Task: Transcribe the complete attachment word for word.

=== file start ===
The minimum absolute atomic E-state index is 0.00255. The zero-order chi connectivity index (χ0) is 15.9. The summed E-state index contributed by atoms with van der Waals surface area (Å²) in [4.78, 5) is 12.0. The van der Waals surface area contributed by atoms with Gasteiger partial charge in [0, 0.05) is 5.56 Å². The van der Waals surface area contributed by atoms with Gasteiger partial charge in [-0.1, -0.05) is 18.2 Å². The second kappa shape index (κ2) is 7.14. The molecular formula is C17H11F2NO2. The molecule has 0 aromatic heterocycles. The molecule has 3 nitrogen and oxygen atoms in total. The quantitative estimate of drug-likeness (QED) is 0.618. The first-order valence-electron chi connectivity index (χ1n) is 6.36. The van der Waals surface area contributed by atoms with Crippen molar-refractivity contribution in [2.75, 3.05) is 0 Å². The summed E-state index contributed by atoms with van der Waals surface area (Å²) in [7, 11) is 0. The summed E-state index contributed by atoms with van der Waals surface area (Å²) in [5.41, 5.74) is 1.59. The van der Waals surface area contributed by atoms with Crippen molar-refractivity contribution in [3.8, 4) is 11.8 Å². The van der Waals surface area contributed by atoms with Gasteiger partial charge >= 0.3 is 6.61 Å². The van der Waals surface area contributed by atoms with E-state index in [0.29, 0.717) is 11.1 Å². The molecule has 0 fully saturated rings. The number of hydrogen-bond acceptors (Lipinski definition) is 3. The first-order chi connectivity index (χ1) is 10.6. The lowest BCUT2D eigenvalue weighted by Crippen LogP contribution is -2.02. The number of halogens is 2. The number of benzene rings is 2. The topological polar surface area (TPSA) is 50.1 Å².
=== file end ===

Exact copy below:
The minimum absolute atomic E-state index is 0.00255. The zero-order chi connectivity index (χ0) is 15.9. The summed E-state index contributed by atoms with van der Waals surface area (Å²) in [4.78, 5) is 12.0. The van der Waals surface area contributed by atoms with Gasteiger partial charge in [0, 0.05) is 5.56 Å². The van der Waals surface area contributed by atoms with Gasteiger partial charge in [-0.1, -0.05) is 18.2 Å². The second kappa shape index (κ2) is 7.14. The molecular formula is C17H11F2NO2. The molecule has 0 aromatic heterocycles. The molecule has 3 nitrogen and oxygen atoms in total. The quantitative estimate of drug-likeness (QED) is 0.618. The first-order valence-electron chi connectivity index (χ1n) is 6.36. The van der Waals surface area contributed by atoms with Crippen molar-refractivity contribution in [2.75, 3.05) is 0 Å². The summed E-state index contributed by atoms with van der Waals surface area (Å²) in [7, 11) is 0. The summed E-state index contributed by atoms with van der Waals surface area (Å²) in [5.41, 5.74) is 1.59. The van der Waals surface area contributed by atoms with Crippen molar-refractivity contribution in [3.8, 4) is 11.8 Å². The van der Waals surface area contributed by atoms with Gasteiger partial charge >= 0.3 is 6.61 Å². The van der Waals surface area contributed by atoms with E-state index in [0.29, 0.717) is 11.1 Å². The molecule has 0 fully saturated rings. The number of hydrogen-bond acceptors (Lipinski definition) is 3. The first-order chi connectivity index (χ1) is 10.6. The lowest BCUT2D eigenvalue weighted by Crippen LogP contribution is -2.02. The number of halogens is 2. The number of benzene rings is 2. The topological polar surface area (TPSA) is 50.1 Å².